I’m a big fan of podcasts—they are the only thing in life that makes sitting in traffic feel like a productive activity.
Neither of the episodes I’m about to discuss are ostensibly about UX—one is about business to business (B2B) marketing and one is about the weird science of averages pioneered by a Belgian astronomer in the 1820s. But they both apply to the practice of UX, albeit in very different ways.
Science and Storytelling
The first thing I did this morning (after coffee, obviously) was listen to a podcast from 8 Point Arc interviewing Bulldog Chief Creative Officer, Brian Maschler. It is about embracing how technology and data are becoming deeply embedded in the creative process. You can’t not embrace technology in creativity at this point—it has become a part of the creative tapestry. Surprise.
The interesting part is thinking about the alchemy of data and sophisticated technology, combined with the nonscientific/qualitative soft science of content and storytelling. People don’t connect with averages—they connect with values-based concepts and empathy for individuals.
Designing for a Smaller Universe
There’s this core concept in UX of taking the “you” out of the “user”—that is, finding who your user is and what their goals actually are, and then designing for that. The key to doing this successfully is 1) asking real people and 2) developing empathy for your user. Asking real people means that you are examining the edge cases and designing for universal usability—not just “sunny day” use cases. Maschler points out that we can’t create in the same way that Madison Avenue advertisers did, “using Nielsen ratings to sell shoes or chips to millions and millions of people.” Yep. So what can we do? How to you gain focus with a million different outliers? Storytelling is a big part of this, he argues—that is, creating a narrative that ignites the emotion of your audience. I agree.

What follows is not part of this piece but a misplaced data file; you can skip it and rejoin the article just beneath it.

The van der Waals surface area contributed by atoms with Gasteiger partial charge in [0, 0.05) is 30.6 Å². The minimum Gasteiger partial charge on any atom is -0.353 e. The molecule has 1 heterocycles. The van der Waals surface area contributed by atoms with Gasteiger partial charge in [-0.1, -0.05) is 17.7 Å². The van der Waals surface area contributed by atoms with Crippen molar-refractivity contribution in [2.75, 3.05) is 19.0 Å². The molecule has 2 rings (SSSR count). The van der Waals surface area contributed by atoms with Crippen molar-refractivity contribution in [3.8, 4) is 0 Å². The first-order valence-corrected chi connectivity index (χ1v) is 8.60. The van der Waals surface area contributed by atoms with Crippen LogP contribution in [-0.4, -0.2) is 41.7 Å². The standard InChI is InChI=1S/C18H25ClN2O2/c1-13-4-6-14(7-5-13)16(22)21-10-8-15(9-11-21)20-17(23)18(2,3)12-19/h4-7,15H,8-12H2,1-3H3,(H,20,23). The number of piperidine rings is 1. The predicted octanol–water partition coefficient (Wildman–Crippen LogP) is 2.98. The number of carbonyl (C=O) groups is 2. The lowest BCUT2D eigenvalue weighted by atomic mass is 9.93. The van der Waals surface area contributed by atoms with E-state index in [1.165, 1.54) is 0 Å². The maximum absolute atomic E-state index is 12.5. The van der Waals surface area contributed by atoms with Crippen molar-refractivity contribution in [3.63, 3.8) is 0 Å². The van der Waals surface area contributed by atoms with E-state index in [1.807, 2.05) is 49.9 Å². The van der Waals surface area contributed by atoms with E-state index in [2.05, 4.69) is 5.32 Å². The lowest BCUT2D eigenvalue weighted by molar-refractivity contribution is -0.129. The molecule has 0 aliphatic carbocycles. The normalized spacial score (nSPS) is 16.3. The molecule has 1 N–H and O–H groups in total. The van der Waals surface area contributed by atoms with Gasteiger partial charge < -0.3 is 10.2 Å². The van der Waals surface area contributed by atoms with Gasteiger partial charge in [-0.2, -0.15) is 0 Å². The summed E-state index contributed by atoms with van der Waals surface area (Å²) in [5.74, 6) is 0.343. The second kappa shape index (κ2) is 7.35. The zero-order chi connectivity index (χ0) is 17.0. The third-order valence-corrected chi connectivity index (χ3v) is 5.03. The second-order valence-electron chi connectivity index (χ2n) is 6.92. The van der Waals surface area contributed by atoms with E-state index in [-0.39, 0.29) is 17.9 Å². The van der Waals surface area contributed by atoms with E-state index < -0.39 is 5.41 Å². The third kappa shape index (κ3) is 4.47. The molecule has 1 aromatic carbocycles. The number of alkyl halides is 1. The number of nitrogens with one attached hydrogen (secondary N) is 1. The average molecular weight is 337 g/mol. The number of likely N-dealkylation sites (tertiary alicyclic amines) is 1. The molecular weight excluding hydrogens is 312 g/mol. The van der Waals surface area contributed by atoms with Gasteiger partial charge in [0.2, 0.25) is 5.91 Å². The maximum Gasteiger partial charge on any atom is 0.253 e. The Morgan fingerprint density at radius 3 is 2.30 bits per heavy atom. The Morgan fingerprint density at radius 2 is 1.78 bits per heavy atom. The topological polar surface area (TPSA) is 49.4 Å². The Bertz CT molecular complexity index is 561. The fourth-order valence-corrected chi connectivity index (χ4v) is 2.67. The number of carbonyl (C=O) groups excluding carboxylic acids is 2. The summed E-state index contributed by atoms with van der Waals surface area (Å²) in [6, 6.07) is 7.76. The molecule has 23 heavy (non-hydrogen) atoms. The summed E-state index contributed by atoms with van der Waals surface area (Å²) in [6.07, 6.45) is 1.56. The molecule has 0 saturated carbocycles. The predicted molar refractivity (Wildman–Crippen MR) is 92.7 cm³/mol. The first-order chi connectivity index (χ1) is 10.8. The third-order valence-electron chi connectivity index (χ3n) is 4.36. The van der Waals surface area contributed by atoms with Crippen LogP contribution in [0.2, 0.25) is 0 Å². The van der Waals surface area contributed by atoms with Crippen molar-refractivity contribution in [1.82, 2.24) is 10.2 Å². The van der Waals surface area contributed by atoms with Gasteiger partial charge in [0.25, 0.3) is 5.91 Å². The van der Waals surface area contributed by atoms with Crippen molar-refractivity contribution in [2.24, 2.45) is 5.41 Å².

I would also add that this applies to something like helping stakeholders make decisions—and it’s where storytelling deliverables like journey maps, storyboards and personas come in. They are formed by data but they are decidedly not the market-research average.
Backing Up Creativity with Data—To a Point
It’s true that it’s nearly impossible to design for every user in every use case, but designing for the mythical “average person” is the other end of the spectrum, and also not useful. Maschler talks about backing up creativity with data, which is a definitive concept in UX Design—but only, I will argue, to a point. When you design for the average person, you are designing for a set of data, not for actual people.
There’s a great episode of 99% Invisible that came to mind when I was listening to Maschler’s interview this morning. It’s all about the science of averages—and how designing for averages isn’t enough. Maschler said B2B companies are creating for a much more granular audience, a smaller universe. Data is really important, but designers are looking at much more distinctive behavior—the outliers from the average. The concept of the average was created in the 1830s by astronomers who were trying to get information from imprecise measurements.